The following topics are what I cover in the initial training. As I schedule and put on the advanced deep-dive training sessions, I will write an article about each and link to them.

  • Reusable content using the Content Editor Web Part - I explain how to place the same content on multiple pages using the Content Link property in the web part edit pane
  • Easy Tabs - I demonstrate how users can add a tabbed interface to any web part or wiki page using Easy Tabs (Easy Tabs is part of the SharePoint User Toolkit written by Christophe Humbert).
  • Adding CSS to your Site - I explain the different methods for adding CSS to your site and demonstrate a couple cool effects just by adding CSS.
  • Conditional formatting on lists - I show an example of how one team added row color highlighting based on a status value.
  • Utilizing lookup lists - I explain the differences between lookup columns and choice fields, and in what circumstances you may want to use each.
  • Query string filtering with the Content Query Web Part - I show how you can add a query string filter to dynamically filter data using the CQWP.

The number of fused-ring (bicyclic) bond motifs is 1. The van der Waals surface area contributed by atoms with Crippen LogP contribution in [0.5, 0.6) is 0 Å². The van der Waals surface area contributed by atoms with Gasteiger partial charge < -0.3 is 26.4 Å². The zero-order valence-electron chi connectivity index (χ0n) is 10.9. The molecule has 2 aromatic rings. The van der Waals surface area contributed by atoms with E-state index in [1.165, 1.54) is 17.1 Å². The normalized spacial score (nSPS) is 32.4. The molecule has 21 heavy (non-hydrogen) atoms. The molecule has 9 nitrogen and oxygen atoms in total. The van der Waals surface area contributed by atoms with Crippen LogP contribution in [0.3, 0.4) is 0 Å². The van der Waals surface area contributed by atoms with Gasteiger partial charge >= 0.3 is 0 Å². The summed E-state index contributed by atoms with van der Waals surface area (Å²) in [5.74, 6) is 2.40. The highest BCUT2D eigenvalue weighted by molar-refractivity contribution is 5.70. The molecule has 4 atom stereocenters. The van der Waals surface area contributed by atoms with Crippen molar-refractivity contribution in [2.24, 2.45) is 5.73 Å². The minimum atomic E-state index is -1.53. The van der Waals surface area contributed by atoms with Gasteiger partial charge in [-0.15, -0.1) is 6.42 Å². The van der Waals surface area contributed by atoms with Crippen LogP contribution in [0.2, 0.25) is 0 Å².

• Content types - I present a very high-level overview of what content types are and how they may be useful. This deep-dive session may end up being multiple sessions.
  • Parent/child list relationships - I show how you can create a child list and how to hook those lists together for a better user experience.

I know what you’re thinking. First of all, you’re not supposed to call your SharePoint sites "SharePoint". And secondly, you’re not supposed to highlight SharePoint’s features to your users; rather you should find out what their pain points are and solve that pain. They’ll be so ecstatic that they’ll tell someone else and pretty soon people will be knocking down your door because they want a solution to alleviate their pain.